Deconstructing 10, 20 & 30 Year Stock Market Returns

A reader asks:

I’ve just come across your blog post from 2016, “Deconstructing 30-Year Stock Market Returns.” Thank you for that! It was just about exactly what I was looking for. I wonder if you have updated your finding since then? Also, have you run the analysis for other time periods? 10-year and 20-year rolling averages would also be interesting.

When Matthew McConaughey was on his book tour he told Jimmy Fallon one of the reasons he writes on a regular basis is to forget.


I’ve been writing regularly for a long time now too and I definitely forgot about this one. In that post I looked at the rolling 30 year annual returns for the U.S. stock market.

One of my favorite topics to write about is long run returns so we might as well update some numbers to see how things look.

Here are the rolling 10 year returns going all the way back to 1926:

Even over decade-long time frames, there was plenty of volatility in returns.

The best 10 year annual return was 21.4% for the period ending towards the tail-end of 1959. That’s a total return of roughly 600%. As Mr. McConaughhey would say — alright, alright, alright.

The worst 10 year annual return was a loss of almost 5% per year ending in the summer of 1939. That was bad enough for a 10 year total return of -40%. The 1930s were a little rough.

The only other time the market experienced negative returns over 10 years was starting with the bursting of the dot-com at the start of the 2000s followed by the Great Financial Crisis hitting towards the end of that decade.

Over rolling 20 year periods we see the down returns make an exit but still plenty of variation:

The best 20 year annual return was more than 18% per year from the early-1980s through the spring of 2000 at the aforementioned dot-com bubble peak.

The worst 20 year return was a gain of less than 2% ending in 1949. This makes sense when you consider that period included the Great Depression and World War II.

One of the neat things about the distribution of returns over 20 years is almost 90% of the time annual returns were 7% or higher. Annual returns were 8% or more in 75% of all rolling 20 year observations. They were 10% or higher 56% of the time.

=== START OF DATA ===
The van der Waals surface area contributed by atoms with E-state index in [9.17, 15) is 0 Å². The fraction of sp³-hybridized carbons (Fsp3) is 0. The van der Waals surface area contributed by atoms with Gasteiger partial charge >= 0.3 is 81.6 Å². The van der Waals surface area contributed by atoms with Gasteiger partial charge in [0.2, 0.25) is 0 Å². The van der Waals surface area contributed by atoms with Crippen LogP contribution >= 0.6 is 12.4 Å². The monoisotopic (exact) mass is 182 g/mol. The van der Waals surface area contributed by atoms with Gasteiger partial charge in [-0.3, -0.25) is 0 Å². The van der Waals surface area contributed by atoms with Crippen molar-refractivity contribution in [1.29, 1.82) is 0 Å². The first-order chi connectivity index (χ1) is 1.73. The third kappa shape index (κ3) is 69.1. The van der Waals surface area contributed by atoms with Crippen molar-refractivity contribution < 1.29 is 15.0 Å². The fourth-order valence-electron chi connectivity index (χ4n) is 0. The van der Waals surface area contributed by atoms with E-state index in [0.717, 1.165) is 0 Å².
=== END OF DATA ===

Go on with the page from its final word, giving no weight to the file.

Now for one of my favorite long-run charts — rolling 30 year annual returns:

The lowest annual return over any 30 year period going back to 1926 was 7.8%. That’s what you got had you invested at the peak of the Roaring 20s boom in September 1929. You would have lost more than 80% of your investment in the ensuing crash and still made more than 850% in total over 30 years.

Allow me to repeat that stat for the people in the back — the worst 30 year return over the past 100 years or so was a total gain of 850%.1

The best 30 year annual return was 14.8% in the 30 years ending in 1968. This makes sense considering you would have been invested in 1939 following the worst 10 year stretch in history.

The most recent 10 year annual gain through January 2023 was 12.7%. The previous 20 years were up 10.3% per year. And the past 30 years were up 9.8% per year.

The most recent 30 year period since 1993 includes:

The Asian currency crisis, the dot-com crash, 9/11, the Iraq/Afghanistan wars, the Great Financial Crisis, the biggest global pandemic since 1918, the war in Ukraine and 9% inflation not to mention flash crashes, a few recessions, government shutdowns, trade wars, an insurrection, multiple impeachment hearings, 4 legitimate bear market crashes, 9 other stock market corrections and a whole bunch of other crazy and/or bad things I can’t think of right now.

I don’t know if we can have a repeat performance over the next 30 or 100 years.

Here’s what I wrote in my original blog post back in 2016:

We are promised nothing as investors in terms of future returns. Things could certainly be worse from this point forward. You just never know.

Still, it’s hard to look at these numbers and not be optimistic about the future. Bad things happen and human progress continues to march on.

I still believe this to be true.

Bet against human progress at your own peril.

We talked about this question on the latest edition of Portfolio Rescue:

Bill Sweet joined me once again to discuss bonds, Roth IRAs, RMDs, tax policy BBQ ribs and much more.

Further Reading:
Deconstructing 30 Year Stock Market Returns

1The usual caveats apply here — no taxes, fees, inflation or transaction expenses. Still.


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